Most startups and growing businesses will need access to outside sources of financing to be successful. The funds are often needed for capital investments such as equipment or vehicles, or for working capital to finance inventory, sales and marketing expenses, or to cover losses in the early or tough years.
While there are many sources available to fund these types of cash-flow needs, borrowing from friends and family is frequently suggested. While this may seem like an easy and appropriate route, it has its drawbacks and all parties should tread carefully before turning a friendship or a bloodline relationship into a business one.
Friends and family money in the form of a loan or an equity investment – selling a piece of your business through a share offering – instantly creates a formal business relationship, almost like a partnership, with a person or people with whom you share a close personal relationship. Maybe you grew up with them, partied with them, or saw them regularly at social fucntions. Once you allow that relationship to include money, it creates a new dynamic that might not always be positive.
First, friends and family money for your small business is likely not coming from sophisticated and experienced lenders or business professionals. They are typically people who invest because they want to support you financially, but their enthusiasam comes from an emotional place, not an objective business investment case.
Second, friends and family often do not understand the dynamics of a business, let alone the unique aspects of yours. They can be supportive and enthusiastic at the start and when things are going well, but they can be a challenging burden if the investment or repayment plan gets sidetracked or delayed.
Lastly, if things get complicated in your repayment or growth schedule, the friends and family that supported you are now looking at you with disappointment and intense pressure to set things right. What was once a powerful personal friend or family member can now be an uptight and frustrated business partner. Most people in these situations cannot separate the two aspects of your relationship with them and things get strained.
I have seen and heard stories of siblings and best friends whose relationships were permanently ruined by a friends and family business financing deal that went bad. These relationships often don't recover if money is lost in the deal and it often permeates into the larger circle of friends that once existed or a larger sphere of family members than just the ones directly involved in the original transaction.
If there is so much downside to turning to friends and family to help finance small businesses, why is it so popular? Many small businesses, especially in the early years, are not attractive to banks or other more traditional sources of financing. That is a shame, because the formalities of dealing with a bank – submitting and presenting a formal business plan, sharing monthly, quarterly and annual financials, creating yearly budgets and projections – are good exercises for entrepreneurs as it holds them to higher standards of communications and reporting. In the absence of traditional financing, friends and family may seem like the only viable alternative.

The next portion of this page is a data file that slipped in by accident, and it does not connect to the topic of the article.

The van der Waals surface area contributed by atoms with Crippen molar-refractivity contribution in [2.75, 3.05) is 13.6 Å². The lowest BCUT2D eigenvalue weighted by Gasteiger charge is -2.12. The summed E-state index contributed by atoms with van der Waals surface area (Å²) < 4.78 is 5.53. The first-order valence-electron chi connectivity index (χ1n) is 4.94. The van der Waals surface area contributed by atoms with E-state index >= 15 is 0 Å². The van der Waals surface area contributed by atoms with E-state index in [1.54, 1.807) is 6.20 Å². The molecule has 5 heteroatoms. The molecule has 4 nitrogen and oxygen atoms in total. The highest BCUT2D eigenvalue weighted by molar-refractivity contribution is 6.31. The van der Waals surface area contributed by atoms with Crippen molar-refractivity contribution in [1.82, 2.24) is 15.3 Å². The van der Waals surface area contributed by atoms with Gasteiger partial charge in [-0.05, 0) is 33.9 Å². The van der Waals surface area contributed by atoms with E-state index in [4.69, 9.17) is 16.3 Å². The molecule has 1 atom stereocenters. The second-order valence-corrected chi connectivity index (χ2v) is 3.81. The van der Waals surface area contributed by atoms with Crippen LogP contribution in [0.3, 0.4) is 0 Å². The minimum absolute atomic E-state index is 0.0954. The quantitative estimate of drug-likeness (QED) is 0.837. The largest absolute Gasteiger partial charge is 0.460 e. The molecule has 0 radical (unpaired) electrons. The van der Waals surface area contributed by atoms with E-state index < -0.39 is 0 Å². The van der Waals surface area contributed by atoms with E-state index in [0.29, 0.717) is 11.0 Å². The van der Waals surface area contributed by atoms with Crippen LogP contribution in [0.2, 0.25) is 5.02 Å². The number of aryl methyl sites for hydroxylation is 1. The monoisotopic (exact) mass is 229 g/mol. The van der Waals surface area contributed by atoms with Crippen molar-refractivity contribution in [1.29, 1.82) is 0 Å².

My suggestion is to look beyond friends and family, to other small or medium-sized business owners in your network, and to hunt down angel investors or investors in the networks in your industry or geographic area. Angels are usually successful entrepreneurs who have enough cash of their own to be interested in diversifying by making loans or equity investments in a business like yours.
I like angels because they have experience making small investments, and since they don't have a direct personal relationship with you, they will be critical, challenging and objective in their analysis of your business opportunity. And besides just contributing cash, these angels likely have experience to share with you in the form of advice and guidance and a powerful personal and professional network to help your business succeed.
If you have friends and family with enough money to help you, they can probably introduce you to other people in their networks, and that at least keeps it another personal level removed, more objective and more business oriented than emotional. You can also ask your local banks, chambers of commerce, and other businesses about who might be interested in talking.
Friends and family money is tempting, I get it. If I had done so in my businesses, I would have saved a lot of time, to be sure. But the downside was too much for me.
I didn't want the potential strain on my personal relationships, and most importantly, I benefited from stepping up my business planning, investor pitches and reporting by dealing with more sophisctated business people and investors, even though the deals were often quite small. All of that was good for business and my relationships are intact – emotional support and encouragement from friends and family over the years has been worth more than money could by.
Keep your financing simple and keep it separate from friends and family.
Chris Griffiths is the Toronto-based director of fine tune consulting, a boutique management consulting practice. Over the past 20 years, he has started or acquired and exited seven businesses.